Once we have brainstormed and scored the risks, we formulate a layered strategy to protect the workplace. This could include everything from employee background checks during your hiring process to passive security measures like fences and cameras, to active security measures like security awareness training for employees or even hiring a professional security service. Keep in mind that preventive measures may not completely eliminate the risk, nor do they need to, they just need to reduce the residual risk to an “acceptable” level. These security measures should be documented in a confidential workplace security plan so the employer has a written management strategy to keep things on track, as well as a way to demonstrate a commitment to employee safety and security to the Secretary of Labor (or his representatives) should OSHA ever come knocking. Be careful how this information is maintained and distributed, in the wrong hands it is a blueprint for maximum casualties.
- Hope for the Best, Prepare for the Worst:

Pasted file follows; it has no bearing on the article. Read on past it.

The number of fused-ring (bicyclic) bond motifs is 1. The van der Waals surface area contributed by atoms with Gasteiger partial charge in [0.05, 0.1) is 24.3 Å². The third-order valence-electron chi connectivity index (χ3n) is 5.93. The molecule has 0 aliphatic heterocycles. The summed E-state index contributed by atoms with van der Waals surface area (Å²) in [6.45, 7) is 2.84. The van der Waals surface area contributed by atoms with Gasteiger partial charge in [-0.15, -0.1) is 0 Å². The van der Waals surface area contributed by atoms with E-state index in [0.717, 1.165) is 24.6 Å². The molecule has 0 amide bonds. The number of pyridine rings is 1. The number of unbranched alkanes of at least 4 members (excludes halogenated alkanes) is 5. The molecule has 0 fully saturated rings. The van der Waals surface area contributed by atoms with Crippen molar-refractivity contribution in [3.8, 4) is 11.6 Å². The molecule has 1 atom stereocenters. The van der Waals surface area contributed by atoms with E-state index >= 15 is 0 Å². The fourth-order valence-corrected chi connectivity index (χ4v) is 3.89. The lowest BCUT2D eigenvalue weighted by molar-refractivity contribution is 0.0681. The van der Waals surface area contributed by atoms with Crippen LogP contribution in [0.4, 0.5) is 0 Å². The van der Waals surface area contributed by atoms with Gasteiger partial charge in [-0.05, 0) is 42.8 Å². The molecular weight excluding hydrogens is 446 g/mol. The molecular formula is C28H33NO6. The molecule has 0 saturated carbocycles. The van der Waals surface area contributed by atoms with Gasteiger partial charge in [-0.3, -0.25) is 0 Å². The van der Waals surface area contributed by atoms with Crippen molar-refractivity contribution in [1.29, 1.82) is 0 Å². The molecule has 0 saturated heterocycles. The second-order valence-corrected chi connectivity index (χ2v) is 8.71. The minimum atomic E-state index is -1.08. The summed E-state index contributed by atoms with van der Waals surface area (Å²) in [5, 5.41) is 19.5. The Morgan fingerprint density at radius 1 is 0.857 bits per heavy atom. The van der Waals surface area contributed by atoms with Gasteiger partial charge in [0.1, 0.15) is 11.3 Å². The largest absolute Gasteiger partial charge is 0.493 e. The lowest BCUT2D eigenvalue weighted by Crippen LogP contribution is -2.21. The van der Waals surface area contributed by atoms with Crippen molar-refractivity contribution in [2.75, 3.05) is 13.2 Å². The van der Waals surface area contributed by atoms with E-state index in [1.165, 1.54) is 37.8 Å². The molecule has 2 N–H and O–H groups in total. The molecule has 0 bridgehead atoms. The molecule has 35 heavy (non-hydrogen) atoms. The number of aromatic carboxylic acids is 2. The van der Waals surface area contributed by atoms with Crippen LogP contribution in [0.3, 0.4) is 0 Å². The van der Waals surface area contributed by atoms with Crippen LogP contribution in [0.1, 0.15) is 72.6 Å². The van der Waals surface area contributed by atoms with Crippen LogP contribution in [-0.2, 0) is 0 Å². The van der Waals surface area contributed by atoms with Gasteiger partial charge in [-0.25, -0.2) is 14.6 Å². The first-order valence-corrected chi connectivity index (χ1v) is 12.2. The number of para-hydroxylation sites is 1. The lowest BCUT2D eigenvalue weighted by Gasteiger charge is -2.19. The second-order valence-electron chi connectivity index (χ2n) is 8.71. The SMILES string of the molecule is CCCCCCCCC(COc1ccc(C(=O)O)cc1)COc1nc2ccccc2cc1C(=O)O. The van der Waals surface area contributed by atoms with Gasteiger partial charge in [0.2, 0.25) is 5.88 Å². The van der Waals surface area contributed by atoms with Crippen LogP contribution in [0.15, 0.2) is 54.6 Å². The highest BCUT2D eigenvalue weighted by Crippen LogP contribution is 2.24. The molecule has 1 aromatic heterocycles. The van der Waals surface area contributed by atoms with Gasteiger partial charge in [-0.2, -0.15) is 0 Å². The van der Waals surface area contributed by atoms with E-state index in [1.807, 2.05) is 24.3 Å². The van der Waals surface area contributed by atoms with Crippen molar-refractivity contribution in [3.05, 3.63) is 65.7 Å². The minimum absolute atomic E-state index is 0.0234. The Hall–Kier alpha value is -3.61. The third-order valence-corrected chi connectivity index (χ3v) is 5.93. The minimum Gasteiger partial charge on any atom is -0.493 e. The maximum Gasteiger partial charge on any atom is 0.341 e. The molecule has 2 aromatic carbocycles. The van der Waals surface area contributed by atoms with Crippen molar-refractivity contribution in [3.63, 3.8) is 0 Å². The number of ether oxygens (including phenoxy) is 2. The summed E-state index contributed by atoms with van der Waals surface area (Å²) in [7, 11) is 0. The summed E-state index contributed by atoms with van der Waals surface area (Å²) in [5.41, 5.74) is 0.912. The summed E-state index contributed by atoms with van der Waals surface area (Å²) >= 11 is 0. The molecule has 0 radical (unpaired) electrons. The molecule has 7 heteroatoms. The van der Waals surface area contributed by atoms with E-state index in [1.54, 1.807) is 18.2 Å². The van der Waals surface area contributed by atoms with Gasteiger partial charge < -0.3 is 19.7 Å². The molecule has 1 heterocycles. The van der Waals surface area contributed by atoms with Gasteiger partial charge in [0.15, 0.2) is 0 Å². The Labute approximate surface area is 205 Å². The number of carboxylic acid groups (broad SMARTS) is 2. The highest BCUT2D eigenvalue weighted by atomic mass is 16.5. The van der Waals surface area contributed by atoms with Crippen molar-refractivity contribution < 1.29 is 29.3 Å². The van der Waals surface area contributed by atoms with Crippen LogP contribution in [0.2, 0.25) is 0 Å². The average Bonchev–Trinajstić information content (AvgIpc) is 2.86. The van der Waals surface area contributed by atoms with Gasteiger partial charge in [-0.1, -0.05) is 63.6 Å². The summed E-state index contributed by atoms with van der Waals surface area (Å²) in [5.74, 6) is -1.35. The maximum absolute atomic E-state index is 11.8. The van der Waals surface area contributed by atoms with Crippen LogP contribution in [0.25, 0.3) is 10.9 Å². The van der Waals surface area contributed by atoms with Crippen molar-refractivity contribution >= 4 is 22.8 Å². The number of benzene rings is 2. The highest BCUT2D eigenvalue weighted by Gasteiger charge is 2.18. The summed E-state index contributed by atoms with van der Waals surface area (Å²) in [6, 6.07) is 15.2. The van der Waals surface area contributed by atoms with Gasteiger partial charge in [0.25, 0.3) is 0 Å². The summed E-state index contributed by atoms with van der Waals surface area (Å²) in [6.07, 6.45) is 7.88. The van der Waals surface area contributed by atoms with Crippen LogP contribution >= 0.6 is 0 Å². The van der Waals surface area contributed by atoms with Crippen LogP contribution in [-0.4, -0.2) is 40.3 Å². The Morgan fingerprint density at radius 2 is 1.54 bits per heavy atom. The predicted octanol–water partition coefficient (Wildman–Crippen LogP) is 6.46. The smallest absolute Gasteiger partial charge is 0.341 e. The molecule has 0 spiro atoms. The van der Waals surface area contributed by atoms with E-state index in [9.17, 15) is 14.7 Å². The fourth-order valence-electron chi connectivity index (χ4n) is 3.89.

In addition to a security plan, every organization needs an emergency response plan detailing immediate actions to take in the event of all “reasonably foreseeable” emergency situations – from severe weather, to employee injuries, to workplace violence. Any items that have high enough residual risk (however management defines that) on the initial risk assessment should be included in the emergency response plan. Managing that residual risk should involve a logical, realistic approach. Companies are pretty good at this when it comes to things like fires and tornadoes, but they don’t do so well when it comes to violent behavior. I recently read an “active shooter” plan published by a large university that advocated “running in a zig zag pattern,” as well as the admonition to “take cover under desks” and a prohibition on attempting to resist violent individuals. The Columbine Massacre spectacularly taught us that hiding under desks during a murder rampage is the ultimate in wishful thinking. Such recommendations are the ravings of individuals who put more faith in their job titles than in the research and findings of experts who have studied what will realistically improve survival in these situations. Threats like fire, chemical releases, and severe weather are not sentient threats, they are indiscriminate forces that affect areas where conditions enable them to. A spree killer, on the other hand, may be crazy, but probably has a goal and may be perfectly capable of rational decisions and decisive actions to achieve that goal. We all get programmed in early school how to stop, drop, and roll; how to orderly evacuate a building, or how to hunker down in a tornado shelter. Almost everyone also understands that not every canned response is suitable for every emergency. No half-way intelligent person would suggest students hide under desks in a burning classroom, or that someone should run out of a building during a violent storm, would they? Consequently, we should realize by now that applying the same response methodologies that one would use for an indiscriminate threat, to a motivated, rational (if insane) person, is only likely to increase the casualties or at least complicate rescue efforts.